I intentionally built in time for participants to get to know one another and “shmooze”. The beginning and end of the program had lots of social time. By asking everyone to share an example of someone they know who is intermarried and how that person has been accepted into the Jewish community, we got to know each other better and teased out the Jewish values of Religious tolerance.
What part of the program do you think was the strongest?
Community building happened through joint activity of planting together, eating foods of the seven species and dairy in honor of the holiday and sharing personal stories.
What part of the program would you tweak if you were to do it again?
I’d narrow the topic to discuss the idea of religious tolerance and how the story of Ruth and Naomi nails this theme. I’d be sure to state this at the beginning and again at the end. I’d use different modalities. For example, Shariee suggested blowing up the picture of Ruth and Naomi that’s on the handout and using that as a talking point. Involving the group in re-telling the story by asking folks to read aloud or in chevruta is another way to engage the group. I’d be more specific in the questions I asked.
What was an especially meaningful outcome or personal observation as an educator from that day?
It was wonderfully gratifying to receive an email form a participant after the program ended expressing how much she enjoyed learning about Shavuoth and how the food connected all of us Jewishly. She said she was inspired to celebrate the holiday as a family as a result of attending the event. (see feedback note below)
We had a wonderful time yesterday. It was more than just a play date, it was also an opportunity to practice Judaism. Just to sit and talk about the story of Ruth, enjoy the food, and getting to know one another was a wonderful experience.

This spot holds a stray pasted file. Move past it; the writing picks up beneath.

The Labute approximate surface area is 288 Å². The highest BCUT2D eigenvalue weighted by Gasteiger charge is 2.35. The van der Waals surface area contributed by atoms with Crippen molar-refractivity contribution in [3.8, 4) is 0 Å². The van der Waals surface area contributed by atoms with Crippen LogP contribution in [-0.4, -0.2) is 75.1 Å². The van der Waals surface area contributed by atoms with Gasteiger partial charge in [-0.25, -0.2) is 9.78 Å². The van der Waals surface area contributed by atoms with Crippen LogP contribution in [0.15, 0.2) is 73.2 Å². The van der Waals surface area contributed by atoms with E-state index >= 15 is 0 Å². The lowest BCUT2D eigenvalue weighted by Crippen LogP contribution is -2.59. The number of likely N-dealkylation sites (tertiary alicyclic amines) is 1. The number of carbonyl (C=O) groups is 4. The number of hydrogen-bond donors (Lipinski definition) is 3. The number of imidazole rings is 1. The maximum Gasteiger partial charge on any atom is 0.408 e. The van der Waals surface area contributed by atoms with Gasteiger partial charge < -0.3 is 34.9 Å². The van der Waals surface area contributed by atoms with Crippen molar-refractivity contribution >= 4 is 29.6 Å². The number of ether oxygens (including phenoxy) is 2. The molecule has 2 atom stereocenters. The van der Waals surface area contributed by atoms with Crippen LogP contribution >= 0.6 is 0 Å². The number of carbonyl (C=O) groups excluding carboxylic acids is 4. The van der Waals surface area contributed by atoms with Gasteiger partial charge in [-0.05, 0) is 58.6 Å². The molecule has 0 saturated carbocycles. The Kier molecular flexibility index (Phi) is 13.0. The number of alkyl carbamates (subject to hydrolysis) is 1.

… that we all have memories of food growing up and it connects us to certain moments, that really sparked something for me. I don’t have any traditions now, but I want to create traditions and create wonderful memories for my son as he grows up…
Thanks again for the wonderful activity yesterday and looking forward to seeing you at the next one,
Can you share a few suggestions for other educators running similar family programs no matter what the topic is?
I think it’s important to think ahead about your goal and keep it in mind throughout the program, making sure to reiterate it at the end. Make sure to have questions that are engaging and speak to everyone on some level.
Having food that ties into the theme is a great way to create Jewish memories and provides a model for families to replicate at home. It also allows more time for parents to talk uninterrupted!
Finally, being someone who speaks honestly and takes an interest in the participants goes a long way toward making people feel part of a community and wanting to come back for more events.
Cathy Deutchman is the Director of Jewish Life, Learning & Celebration at the Rosenthal JCC, in Northern Westchester.